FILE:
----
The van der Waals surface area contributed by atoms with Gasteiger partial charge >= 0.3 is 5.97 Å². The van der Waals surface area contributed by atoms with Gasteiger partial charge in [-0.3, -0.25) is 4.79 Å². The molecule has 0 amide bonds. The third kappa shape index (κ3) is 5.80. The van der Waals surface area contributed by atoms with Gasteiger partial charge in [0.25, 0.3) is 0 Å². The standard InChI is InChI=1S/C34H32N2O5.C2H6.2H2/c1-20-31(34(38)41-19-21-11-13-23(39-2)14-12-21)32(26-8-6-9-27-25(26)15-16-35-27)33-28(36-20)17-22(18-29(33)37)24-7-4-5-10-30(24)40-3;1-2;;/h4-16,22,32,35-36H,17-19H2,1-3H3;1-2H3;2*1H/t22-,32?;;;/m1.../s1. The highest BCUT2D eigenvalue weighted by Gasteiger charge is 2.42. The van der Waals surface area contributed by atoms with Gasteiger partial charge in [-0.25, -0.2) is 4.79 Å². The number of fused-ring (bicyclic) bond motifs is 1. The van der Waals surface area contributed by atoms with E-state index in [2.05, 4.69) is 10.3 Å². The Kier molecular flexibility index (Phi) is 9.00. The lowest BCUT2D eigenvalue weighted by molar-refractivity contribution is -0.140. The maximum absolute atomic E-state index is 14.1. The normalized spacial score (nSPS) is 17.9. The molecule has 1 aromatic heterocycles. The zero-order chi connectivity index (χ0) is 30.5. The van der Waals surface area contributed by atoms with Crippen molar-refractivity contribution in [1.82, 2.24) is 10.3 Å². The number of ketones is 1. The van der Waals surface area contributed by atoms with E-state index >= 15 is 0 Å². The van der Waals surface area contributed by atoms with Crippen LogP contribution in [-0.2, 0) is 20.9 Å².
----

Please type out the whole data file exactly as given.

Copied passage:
The van der Waals surface area contributed by atoms with Gasteiger partial charge >= 0.3 is 5.97 Å². The van der Waals surface area contributed by atoms with Gasteiger partial charge in [-0.3, -0.25) is 4.79 Å². The molecule has 0 amide bonds. The third kappa shape index (κ3) is 5.80. The van der Waals surface area contributed by atoms with Gasteiger partial charge in [0.25, 0.3) is 0 Å². The standard InChI is InChI=1S/C34H32N2O5.C2H6.2H2/c1-20-31(34(38)41-19-21-11-13-23(39-2)14-12-21)32(26-8-6-9-27-25(26)15-16-35-27)33-28(36-20)17-22(18-29(33)37)24-7-4-5-10-30(24)40-3;1-2;;/h4-16,22,32,35-36H,17-19H2,1-3H3;1-2H3;2*1H/t22-,32?;;;/m1.../s1. The highest BCUT2D eigenvalue weighted by Gasteiger charge is 2.42. The van der Waals surface area contributed by atoms with Gasteiger partial charge in [-0.25, -0.2) is 4.79 Å². The number of fused-ring (bicyclic) bond motifs is 1. The van der Waals surface area contributed by atoms with E-state index in [2.05, 4.69) is 10.3 Å². The Kier molecular flexibility index (Phi) is 9.00. The lowest BCUT2D eigenvalue weighted by molar-refractivity contribution is -0.140. The maximum absolute atomic E-state index is 14.1. The normalized spacial score (nSPS) is 17.9. The molecule has 1 aromatic heterocycles. The zero-order chi connectivity index (χ0) is 30.5. The van der Waals surface area contributed by atoms with Crippen molar-refractivity contribution in [1.82, 2.24) is 10.3 Å². The number of ketones is 1. The van der Waals surface area contributed by atoms with E-state index >= 15 is 0 Å². The van der Waals surface area contributed by atoms with Crippen LogP contribution in [-0.2, 0) is 20.9 Å².